Salt Lake City Weekly

Theater Review: Pioneer Theatre Company's PUTTING IT TOGETHER

Sondheim musical revue delivers some show-stoppers, and a reminder of the greatness of his full musicals

Scott Renshaw Mar 6, 2023 10:11 AM
BW Productions
The cast of Pioneer Theatre Company's Putting It Together
There’s something both fitting and ironic about making “Putting It Together” the title song for a musical revue of Stephen Sondheim songs. On the one hand, a lyric from the song notes that “art isn’t easy,” even though Sondheim managed to make it look that way for more than 60 years of his professional career, as demonstrated by the remarkable lineup of tunes on display here. On the other hand, it’s a song about how great art doesn’t just involve having the right pieces, but about figuring out how to make them fit—which is something that comes into focus when those tunes are removed from their original context and asked to stand more or less on their own.

Putting It Together isn’t exactly a “greatest hits” package; there’s no “Send In the Clowns” to be found, or “A Little Priest” from Sweeney Todd, for example. Instead, Sondheim and original director Julia McKenzie shaped the songs into a loose narrative involving two couples—one a long-married pair (Judy McLane and Nicholas Rodriguez), the other newly involved (Cayleigh Capaldi and Brent Thiessen)—commented upon by an omniscient observer (Tyrick Wiltez Jones). As a result, the selected numbers are ones that fit best into commentary on relationships, gender roles and the hard-earned wisdom of reaching a certain point in life.

Several of the songs work perfectly well as stand-alone pieces—and not coincidentally, those examples provide the highlights in Pioneer Theatre Company’s production. Also not coincidentally, those numbers are ones where the comedic component is at the forefront. McClane nails the breath-control gymnastics involved in the mile-a-minute lyrics of the ode to cold feet “Getting Married Today,” and the sardonic observation of certain social castes of women in "Ladies Who Lunch." Capaldi, meanwhile, gets a terrific solo showcase in the Dick Tracy deep cut “More,” bringing a playful sexiness to a celebration of never being satisfied. Especially for those less familiar with the Sondheim oeuvre, Putting It Together provides a wonderful introduction to his uniquely dense lyrics, and musical compositions that consistently defied conventions.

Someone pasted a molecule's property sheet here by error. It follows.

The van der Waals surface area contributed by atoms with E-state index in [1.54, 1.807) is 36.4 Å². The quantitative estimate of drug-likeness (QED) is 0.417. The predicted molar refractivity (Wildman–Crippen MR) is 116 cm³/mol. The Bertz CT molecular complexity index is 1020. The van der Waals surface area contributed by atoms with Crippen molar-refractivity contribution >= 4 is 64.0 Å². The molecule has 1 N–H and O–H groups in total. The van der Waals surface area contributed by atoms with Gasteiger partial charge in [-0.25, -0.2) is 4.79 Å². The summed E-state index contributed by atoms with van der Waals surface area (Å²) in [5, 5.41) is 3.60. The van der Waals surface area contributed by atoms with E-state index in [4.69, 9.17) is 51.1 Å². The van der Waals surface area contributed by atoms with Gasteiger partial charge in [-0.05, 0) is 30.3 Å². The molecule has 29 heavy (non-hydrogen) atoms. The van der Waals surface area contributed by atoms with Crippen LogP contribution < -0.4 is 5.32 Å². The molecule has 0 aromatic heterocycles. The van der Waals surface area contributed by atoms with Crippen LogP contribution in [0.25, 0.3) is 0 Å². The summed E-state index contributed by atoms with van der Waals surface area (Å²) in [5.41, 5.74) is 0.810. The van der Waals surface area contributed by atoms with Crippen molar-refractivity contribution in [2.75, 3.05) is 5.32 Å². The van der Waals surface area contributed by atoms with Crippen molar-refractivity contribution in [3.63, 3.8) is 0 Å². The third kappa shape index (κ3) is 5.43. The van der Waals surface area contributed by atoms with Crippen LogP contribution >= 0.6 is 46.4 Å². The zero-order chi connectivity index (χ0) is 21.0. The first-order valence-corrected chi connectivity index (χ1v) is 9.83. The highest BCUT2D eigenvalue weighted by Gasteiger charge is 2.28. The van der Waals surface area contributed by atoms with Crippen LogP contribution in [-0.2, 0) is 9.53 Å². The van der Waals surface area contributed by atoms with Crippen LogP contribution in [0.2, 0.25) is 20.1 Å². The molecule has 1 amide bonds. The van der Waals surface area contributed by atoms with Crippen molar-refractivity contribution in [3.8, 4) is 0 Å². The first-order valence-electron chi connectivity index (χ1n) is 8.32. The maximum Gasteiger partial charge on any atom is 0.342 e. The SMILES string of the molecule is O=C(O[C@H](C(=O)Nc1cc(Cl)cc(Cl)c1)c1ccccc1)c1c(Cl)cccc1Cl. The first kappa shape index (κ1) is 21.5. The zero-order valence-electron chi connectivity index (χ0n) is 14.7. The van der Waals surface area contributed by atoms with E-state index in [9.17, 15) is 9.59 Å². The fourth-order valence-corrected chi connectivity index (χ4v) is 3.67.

Yet it’s also the case that some of the songs in Putting It Together just can’t work nearly as well absent the framework of the productions from which they originate. Into the Woods’ “Hello Little Girl” gets reimagined as a tale of more metaphorical kind of predatory male behavior, rather than the literal kind expressed by the Big Bad Wolf, and the light-hearted presentation feels a bit jarring. Similarly, the snippet of “Being Alive” that becomes part of this show's finale can’t possibly capture the devastating emotional power of Robert’s dawning self-awareness from Company. With Putting It Together’s cast representing archetypes rather than characters, there’s only so much that the songs can do at telling a story, rather than simply being gorgeous examples of craftsmanship.

Maybe there’s a level on which that’s enough, especially when talented performers are offering up these songs; Capaldi in particular is an absolute show-stopper whenever she’s at center stage. But this is also a reminder of why listening to a shuffled playlist of favorite showtunes isn’t the same as experiencing the shows they come from. Putting It Together provides an enjoyable reminder that there are actually few theatrical experiences more remarkable than a full Stephen Sondheim musical, where you can find not just all the great songwriting, but an appreciation for how good he was at taking those songs, his themes and his characters, and putting it together.